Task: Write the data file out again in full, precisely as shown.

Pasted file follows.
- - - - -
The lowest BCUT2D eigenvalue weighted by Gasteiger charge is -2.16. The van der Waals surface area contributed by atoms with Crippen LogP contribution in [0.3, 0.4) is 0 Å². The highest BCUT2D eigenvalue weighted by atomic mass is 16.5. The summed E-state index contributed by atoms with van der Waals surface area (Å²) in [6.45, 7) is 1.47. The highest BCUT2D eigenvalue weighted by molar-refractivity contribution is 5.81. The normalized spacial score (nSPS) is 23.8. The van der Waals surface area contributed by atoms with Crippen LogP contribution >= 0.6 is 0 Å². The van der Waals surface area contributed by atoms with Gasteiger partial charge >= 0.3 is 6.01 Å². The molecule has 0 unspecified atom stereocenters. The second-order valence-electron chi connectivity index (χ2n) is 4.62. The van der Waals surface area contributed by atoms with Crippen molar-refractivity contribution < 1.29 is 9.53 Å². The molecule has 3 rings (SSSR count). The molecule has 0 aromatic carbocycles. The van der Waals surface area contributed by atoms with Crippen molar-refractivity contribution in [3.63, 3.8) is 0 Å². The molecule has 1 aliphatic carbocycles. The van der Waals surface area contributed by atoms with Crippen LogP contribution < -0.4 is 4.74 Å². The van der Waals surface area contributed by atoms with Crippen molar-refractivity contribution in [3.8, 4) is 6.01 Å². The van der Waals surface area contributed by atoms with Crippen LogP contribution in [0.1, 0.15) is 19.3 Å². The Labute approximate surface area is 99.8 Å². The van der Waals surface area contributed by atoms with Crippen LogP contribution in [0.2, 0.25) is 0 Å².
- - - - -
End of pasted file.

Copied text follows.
The lowest BCUT2D eigenvalue weighted by Gasteiger charge is -2.16. The van der Waals surface area contributed by atoms with Crippen LogP contribution in [0.3, 0.4) is 0 Å². The highest BCUT2D eigenvalue weighted by atomic mass is 16.5. The summed E-state index contributed by atoms with van der Waals surface area (Å²) in [6.45, 7) is 1.47. The highest BCUT2D eigenvalue weighted by molar-refractivity contribution is 5.81. The normalized spacial score (nSPS) is 23.8. The van der Waals surface area contributed by atoms with Crippen LogP contribution >= 0.6 is 0 Å². The van der Waals surface area contributed by atoms with Gasteiger partial charge >= 0.3 is 6.01 Å². The molecule has 0 unspecified atom stereocenters. The second-order valence-electron chi connectivity index (χ2n) is 4.62. The van der Waals surface area contributed by atoms with Crippen molar-refractivity contribution < 1.29 is 9.53 Å². The molecule has 3 rings (SSSR count). The molecule has 0 aromatic carbocycles. The van der Waals surface area contributed by atoms with Crippen molar-refractivity contribution in [3.63, 3.8) is 0 Å². The molecule has 1 aliphatic carbocycles. The van der Waals surface area contributed by atoms with Crippen LogP contribution < -0.4 is 4.74 Å². The van der Waals surface area contributed by atoms with Crippen molar-refractivity contribution in [3.8, 4) is 6.01 Å². The van der Waals surface area contributed by atoms with Crippen LogP contribution in [0.1, 0.15) is 19.3 Å². The Labute approximate surface area is 99.8 Å². The van der Waals surface area contributed by atoms with Crippen LogP contribution in [0.2, 0.25) is 0 Å².